Some people suffering from schizophrenia never seem to get successful results from medications, and other therapeutic methods. These people are then deemed as having “treatment-resistant schizophrenia”, but there’s speculation that this is not the case for everyone with that label.
Many factors could influence a psychiatrist to believe someone has treatment-resistant schizophrenia and these should be looked into more thoroughly.
Some of these factors are:
• Medication noncompliance, even partial noncompliance.
• Variations in metabolic rates among individuals, influencing effectiveness of drug dosage.
• Inaccurate initial diagnosis (temporal-lobe epilepsy mimics schizophrenia)
• Lack of multiple medications (many people need several different meds to control for a range of symptoms)
• Adequately assessing success with treatment (how long did you try the medication, under what dosages)
This article attempts to relate proper protocol for certain treatment attempts when dealing with someone suspected of having treatment resistant schizophrenia.
These drugs have been found to be very unsuccessful in attempting to treat someone considered “treatment-resistant”. A 1998 article found that fewer than 5% of these patients responded to Haldol (haloperidol, a common typical antipsychotic). And in reviewing a 1994 paper, increasing dosage provided increased side effects without comparable increase in effectiveness.
This article states a good length in assessing typical antipsychotic effectiveness is about 6 weeks.
“As an example, little or no response to 20 mg/day of haloperidol after six to eight weeks should be considered a failure. An inadequate response should lead to trials of the atypical antipsychotics”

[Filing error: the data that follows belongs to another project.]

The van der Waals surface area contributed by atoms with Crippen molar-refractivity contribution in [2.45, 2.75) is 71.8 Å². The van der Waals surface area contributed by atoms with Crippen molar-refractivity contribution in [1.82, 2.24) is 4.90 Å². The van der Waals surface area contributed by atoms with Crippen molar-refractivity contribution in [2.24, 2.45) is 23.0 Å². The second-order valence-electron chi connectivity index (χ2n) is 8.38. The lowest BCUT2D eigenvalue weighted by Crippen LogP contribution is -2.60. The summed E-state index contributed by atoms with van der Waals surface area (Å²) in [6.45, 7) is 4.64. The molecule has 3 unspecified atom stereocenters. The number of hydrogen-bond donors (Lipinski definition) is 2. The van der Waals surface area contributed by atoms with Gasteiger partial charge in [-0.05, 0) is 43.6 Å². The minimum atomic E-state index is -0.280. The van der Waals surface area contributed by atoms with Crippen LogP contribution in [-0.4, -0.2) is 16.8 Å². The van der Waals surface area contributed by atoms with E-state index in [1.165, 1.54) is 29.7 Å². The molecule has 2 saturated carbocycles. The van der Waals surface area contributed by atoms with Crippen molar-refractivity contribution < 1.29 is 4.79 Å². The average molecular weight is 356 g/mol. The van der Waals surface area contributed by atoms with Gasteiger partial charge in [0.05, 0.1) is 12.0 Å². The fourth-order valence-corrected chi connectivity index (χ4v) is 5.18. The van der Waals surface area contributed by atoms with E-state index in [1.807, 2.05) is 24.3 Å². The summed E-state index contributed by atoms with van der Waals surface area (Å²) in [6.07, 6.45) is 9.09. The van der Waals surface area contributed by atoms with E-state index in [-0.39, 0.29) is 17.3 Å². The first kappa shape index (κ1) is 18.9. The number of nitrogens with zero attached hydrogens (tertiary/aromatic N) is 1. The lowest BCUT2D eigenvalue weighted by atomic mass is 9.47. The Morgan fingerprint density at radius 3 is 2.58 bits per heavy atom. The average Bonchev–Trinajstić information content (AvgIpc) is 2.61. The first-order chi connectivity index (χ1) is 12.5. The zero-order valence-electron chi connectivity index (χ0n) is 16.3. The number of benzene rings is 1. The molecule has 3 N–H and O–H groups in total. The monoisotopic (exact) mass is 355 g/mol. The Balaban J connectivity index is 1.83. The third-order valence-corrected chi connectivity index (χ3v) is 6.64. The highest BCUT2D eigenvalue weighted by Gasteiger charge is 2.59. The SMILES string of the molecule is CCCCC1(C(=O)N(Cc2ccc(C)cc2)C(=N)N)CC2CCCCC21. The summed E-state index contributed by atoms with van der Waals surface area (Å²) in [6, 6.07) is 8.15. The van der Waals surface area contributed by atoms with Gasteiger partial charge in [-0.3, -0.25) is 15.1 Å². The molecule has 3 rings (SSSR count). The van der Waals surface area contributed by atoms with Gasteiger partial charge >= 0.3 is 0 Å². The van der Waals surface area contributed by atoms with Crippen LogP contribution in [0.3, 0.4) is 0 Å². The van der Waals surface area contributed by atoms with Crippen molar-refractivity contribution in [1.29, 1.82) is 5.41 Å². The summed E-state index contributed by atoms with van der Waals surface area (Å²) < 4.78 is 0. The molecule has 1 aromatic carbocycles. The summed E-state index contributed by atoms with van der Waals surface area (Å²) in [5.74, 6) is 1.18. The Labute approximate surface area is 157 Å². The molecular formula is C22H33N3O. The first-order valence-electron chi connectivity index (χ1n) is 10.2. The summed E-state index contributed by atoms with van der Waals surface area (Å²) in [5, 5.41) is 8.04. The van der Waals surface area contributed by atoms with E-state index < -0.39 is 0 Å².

Atypical Antipsychotics (excluding clozapine)
There is no consistent evidence to conclude one atypical antipsychotic is far superior to another (clozapine is not included in this statement), or that inability to get successful results from one means the rest will also be unsuccessful. They so not appear to be interchangeable. But more research needs to be conducted to fully understand their differences.
“An adequate trial of an atypical antipsychotic should be at least eight to 12 weeks on a higher dose of the medication — for example 12 mg/day of risperidone, 40 mg/day of olanzapine, 800 mg/day of quetiapine or 200 mg/day of ziprasidone.”
This article recommends two trails, and that side effect prevalence should help determine which drugs to try first. Risperidone and Olanzapine seem to have the most promising research supporting their success rates.
Clozapine is considered to be the most successful in treating schizophrenia, but does require special monitoring for some dangerous side effects (a reason physician suggest trying other drugs first). Its main purpose is to treat those considered treatment-resistant.
Because clozapine’s full effects take longer than previous meds, this article suggests a trail of 3 to 4 months, and note others believe it should be more like 6 months to 1 year.
“Typical clozapine doses range from 300 mg/day to 500 mg/day, and doses of up to 900 mg/day can be used. Some data suggest that minimum plasma levels between 350 ng/ml and 500 ng/ml are associated with increased therapeutic response (Kronig et al., 1995). A lack of noticeable response at two months may be better assessed with a clozapine blood level.”